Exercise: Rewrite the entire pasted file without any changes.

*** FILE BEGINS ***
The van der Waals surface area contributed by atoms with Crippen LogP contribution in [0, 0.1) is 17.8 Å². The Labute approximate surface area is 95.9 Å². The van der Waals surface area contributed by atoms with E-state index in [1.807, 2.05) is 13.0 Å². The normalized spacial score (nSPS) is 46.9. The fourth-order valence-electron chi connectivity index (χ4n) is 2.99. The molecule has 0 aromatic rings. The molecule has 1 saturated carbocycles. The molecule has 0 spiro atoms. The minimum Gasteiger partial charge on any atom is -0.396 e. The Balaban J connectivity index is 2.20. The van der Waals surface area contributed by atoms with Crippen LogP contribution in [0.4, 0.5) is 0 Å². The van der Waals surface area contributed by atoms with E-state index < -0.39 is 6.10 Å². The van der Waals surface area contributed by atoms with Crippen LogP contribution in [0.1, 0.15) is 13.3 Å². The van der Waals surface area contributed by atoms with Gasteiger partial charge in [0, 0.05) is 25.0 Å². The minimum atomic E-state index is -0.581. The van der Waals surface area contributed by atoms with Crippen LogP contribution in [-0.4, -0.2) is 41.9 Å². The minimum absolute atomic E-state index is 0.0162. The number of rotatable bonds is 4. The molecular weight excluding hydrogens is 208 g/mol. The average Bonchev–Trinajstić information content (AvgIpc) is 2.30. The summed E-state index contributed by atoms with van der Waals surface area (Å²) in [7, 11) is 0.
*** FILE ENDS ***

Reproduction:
The van der Waals surface area contributed by atoms with Crippen LogP contribution in [0, 0.1) is 17.8 Å². The Labute approximate surface area is 95.9 Å². The van der Waals surface area contributed by atoms with E-state index in [1.807, 2.05) is 13.0 Å². The normalized spacial score (nSPS) is 46.9. The fourth-order valence-electron chi connectivity index (χ4n) is 2.99. The molecule has 0 aromatic rings. The molecule has 1 saturated carbocycles. The molecule has 0 spiro atoms. The minimum Gasteiger partial charge on any atom is -0.396 e. The Balaban J connectivity index is 2.20. The van der Waals surface area contributed by atoms with Crippen LogP contribution in [0.4, 0.5) is 0 Å². The van der Waals surface area contributed by atoms with E-state index < -0.39 is 6.10 Å². The van der Waals surface area contributed by atoms with Crippen LogP contribution in [0.1, 0.15) is 13.3 Å². The van der Waals surface area contributed by atoms with Gasteiger partial charge in [0, 0.05) is 25.0 Å². The minimum atomic E-state index is -0.581. The van der Waals surface area contributed by atoms with Crippen LogP contribution in [-0.4, -0.2) is 41.9 Å². The minimum absolute atomic E-state index is 0.0162. The number of rotatable bonds is 4. The molecular weight excluding hydrogens is 208 g/mol. The average Bonchev–Trinajstić information content (AvgIpc) is 2.30. The summed E-state index contributed by atoms with van der Waals surface area (Å²) in [7, 11) is 0.